BAE Systems have completed the 250th aft fuselage for the F-35 at their integrated assembly line near Samlesbury.
British industry will build 15% of each of the more than 3,000 planned F-35s (not to mention developing close to 30% of each), generating significant export revenue and GDP growth.
The programme is projected to create and support more than 24,000 jobs across every region of the United Kingdom.
A BAE press release states:
“Manufactured on our state-of-the-art integrated assembly line, the section will be equipped and rigourously tested. Once this is complete, the fuselage will be transported to Lockheed Martin’s final assembly facility in Fort Worth, Texas, where it will be integrated with the rest of the aircraft.”
Jon Evans, Head of F-35 Lightning II Production Delivery for BAE Systems, said:
“Completion of the 250th aft fuselage of the F-35 Lightening II demonstrates the progress we have made and underlines our ability to deliver to the programme. Every part we produce not only benefits our own business and workforce, it also helps create work for 500 UK-based supply chain companies involved in the programme.”
The release continues:
“The assembly facility at Samlesbury is presently undergoing a 4,500m² expansion which is due to be completed by January 2017. When the new facility is complete, it will be capable of manufacturing 160 aircraft sets per year, an increase of more than 150% from current levels.”
It is expected that the UK will build a front-line fleet of four F-35 squadrons with each squadron having 12 jets. A fifth unit, an operational conversion unit, will also operate 12 aircraft.
The structure of the Lightning force is now somewhat clear.
- 17(R) Squadron is currently based at Edwards Air Force Base in the US and fills role of F-35B Operational Evaluation Unit.
- 617 Squadron will be based at RAF Marham and will be the first operational British F-35 unit in 2019.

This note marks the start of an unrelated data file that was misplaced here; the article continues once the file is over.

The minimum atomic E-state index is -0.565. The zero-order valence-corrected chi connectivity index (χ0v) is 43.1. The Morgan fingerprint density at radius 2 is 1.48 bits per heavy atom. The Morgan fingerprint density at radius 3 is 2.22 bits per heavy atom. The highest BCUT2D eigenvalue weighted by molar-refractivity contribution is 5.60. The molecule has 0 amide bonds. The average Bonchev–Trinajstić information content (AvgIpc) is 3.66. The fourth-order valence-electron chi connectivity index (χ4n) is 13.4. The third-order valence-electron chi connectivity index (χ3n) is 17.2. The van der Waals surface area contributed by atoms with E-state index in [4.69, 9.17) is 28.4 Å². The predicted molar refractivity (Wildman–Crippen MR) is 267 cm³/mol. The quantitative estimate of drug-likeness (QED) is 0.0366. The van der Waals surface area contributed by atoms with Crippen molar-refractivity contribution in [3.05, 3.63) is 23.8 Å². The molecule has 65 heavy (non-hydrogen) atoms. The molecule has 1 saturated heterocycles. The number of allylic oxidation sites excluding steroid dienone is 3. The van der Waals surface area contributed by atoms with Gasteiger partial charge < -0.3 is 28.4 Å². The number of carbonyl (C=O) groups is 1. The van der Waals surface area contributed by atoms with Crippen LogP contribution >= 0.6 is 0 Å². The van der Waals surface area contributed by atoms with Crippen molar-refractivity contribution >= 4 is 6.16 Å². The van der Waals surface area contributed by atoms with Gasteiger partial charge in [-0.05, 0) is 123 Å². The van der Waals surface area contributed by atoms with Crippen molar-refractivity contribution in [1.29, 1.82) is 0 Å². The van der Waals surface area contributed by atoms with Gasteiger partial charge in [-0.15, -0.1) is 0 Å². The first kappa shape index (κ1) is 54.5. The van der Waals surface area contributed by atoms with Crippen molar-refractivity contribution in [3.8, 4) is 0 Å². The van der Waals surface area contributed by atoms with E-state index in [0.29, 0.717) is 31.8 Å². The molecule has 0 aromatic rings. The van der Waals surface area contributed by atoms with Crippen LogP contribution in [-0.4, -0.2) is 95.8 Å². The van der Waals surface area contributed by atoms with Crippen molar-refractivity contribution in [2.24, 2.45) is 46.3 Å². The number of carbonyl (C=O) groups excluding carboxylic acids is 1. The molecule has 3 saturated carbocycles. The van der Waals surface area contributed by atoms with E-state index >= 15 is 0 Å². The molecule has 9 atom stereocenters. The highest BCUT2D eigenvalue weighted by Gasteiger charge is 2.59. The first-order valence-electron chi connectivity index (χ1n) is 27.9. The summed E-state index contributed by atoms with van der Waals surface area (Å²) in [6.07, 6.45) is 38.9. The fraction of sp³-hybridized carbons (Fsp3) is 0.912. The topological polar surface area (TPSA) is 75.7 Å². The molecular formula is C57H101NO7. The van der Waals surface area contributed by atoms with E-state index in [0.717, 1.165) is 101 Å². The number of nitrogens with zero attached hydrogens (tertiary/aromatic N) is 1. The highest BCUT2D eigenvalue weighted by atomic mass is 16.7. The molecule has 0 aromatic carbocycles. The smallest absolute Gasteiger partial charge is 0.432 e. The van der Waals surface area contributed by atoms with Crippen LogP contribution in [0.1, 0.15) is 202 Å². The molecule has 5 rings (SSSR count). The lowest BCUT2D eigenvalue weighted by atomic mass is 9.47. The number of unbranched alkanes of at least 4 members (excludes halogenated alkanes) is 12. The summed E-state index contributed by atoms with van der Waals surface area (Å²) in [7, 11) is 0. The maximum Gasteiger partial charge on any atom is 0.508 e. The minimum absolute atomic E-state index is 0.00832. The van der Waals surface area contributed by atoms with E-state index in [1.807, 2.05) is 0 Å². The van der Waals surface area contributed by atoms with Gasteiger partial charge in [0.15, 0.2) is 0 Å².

- 809 Naval Air Squadron will also be based at RAF Marham.
- 2 more unnamed frontline Squadrons are to be established.
- 1 Operation Conversion Squadron will also be formed.
In 2015, the UK government’s Strategic Defence and Security Review confirmed a planned order of 138 F-35s, with 23 of them to be available for carrier duties by 2023.
The UK will have an operational fleet of around 63 aircraft which is less than half of the total number of F-35’s that the UK has agreed to purchase
However, as reported by AviationWeek, Smyth pointed out that “the total number would cover attrition replacements and the so-called sustainment fleet, which is defined as additional aircraft required to sustain the fleet to its out-of-service date as well as to cover maintenance. Other UK combat aircraft also have large sustainment fleets.”
The programme is progressing at a steady rate with the Royal Air Force recently starting in-flight refuelling clearance trials of its Voyager tanker with the F-35.
The F-35B’s maiden deployment is set for late 2017 and it’s bound for the Western Pacific. The jet will deploy aboard an amphibious flattop and the US Marine Corps are planning a more powerful escort force to support it, according to Admiral Scott Swift, head of Pacific Fleet, as reported by the Marine Times.
The F-35B has already flown from American assault ships as part of a series of tests, which largely went well.
Additionally, F-35 unit costs have been going down with each successive lot of aircraft and will continue to do so.